– Cinderhaze
    Aug 16 at 17:44
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They may be used interchangeably, but there is still a difference as shown in Doctor Strange.

Mordo: Dormammu dwells in the Dark Dimension, beyond time. He is the cosmic conquerer, the destroyer of worlds. A being of infinite power and endless hunger, on a quest to invade every universe and bring all worlds into his Dark Dimension.

Note that some of these universes, such as the Dark Dimension, are not simply different timelines as the nature of the timeless nature of the Dark Dimension and Dormammu demonstrates. During her introduction of Strange to magic, the Ancient One took him on a metaphysical journey through several different realities.

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    It's been a while since I've watched Doctor Strange but I'm not convinced that these dimensions are the same as an alternate universe. I see the Dark Dimension in the same way I see the location of TVA headquarters: a realm outside time existing in the same universe as Earth/Space/Asgard. But maybe a rewatch will change my mind. Aug 4 at 21:08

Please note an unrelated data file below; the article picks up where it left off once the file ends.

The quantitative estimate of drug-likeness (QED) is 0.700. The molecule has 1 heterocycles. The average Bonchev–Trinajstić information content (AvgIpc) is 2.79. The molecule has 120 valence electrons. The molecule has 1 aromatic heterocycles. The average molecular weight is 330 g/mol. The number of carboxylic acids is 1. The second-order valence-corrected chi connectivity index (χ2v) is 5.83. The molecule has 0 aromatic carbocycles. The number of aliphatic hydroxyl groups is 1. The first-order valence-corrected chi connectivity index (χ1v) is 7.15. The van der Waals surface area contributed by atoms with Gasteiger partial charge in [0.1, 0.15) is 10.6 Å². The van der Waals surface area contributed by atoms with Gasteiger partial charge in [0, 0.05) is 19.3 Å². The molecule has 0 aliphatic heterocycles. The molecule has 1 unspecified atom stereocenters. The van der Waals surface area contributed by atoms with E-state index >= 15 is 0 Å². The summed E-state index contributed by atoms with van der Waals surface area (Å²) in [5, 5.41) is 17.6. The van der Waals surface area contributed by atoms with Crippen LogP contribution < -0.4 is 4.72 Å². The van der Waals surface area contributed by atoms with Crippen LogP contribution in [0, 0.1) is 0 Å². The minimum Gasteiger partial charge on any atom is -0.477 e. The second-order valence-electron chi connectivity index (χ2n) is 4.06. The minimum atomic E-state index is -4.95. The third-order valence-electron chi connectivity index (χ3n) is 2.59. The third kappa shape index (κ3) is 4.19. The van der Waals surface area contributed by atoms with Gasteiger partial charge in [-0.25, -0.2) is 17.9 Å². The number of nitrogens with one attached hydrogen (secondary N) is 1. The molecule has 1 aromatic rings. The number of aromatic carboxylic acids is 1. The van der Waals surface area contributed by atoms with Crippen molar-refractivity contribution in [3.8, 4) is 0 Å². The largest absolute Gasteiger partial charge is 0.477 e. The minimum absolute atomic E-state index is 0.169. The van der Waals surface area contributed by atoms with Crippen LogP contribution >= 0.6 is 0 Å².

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    @Keith Morrison - How do we know that the Dark Dimension actually qualifies as a universe? Has it ever been described as such within the MCU? Aug 4 at 21:29
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    @LogicDictates: let's not get into all that again. Aug 4 at 21:43
  • @TheIronCheek personally I'm regarding the TVA location with the window view of the multiverse as probably the largest thing we can consider our universe before it starts getting weird. Aug 5 at 1:31
  • There is a beyond realm, that is outside our universe and a quantum universe that is within our own and potentially other or every universe. I think Realms are different, but dimensions not so much. A dimension is like a closet within a universe.
    – Villan
    Aug 5 at 14:56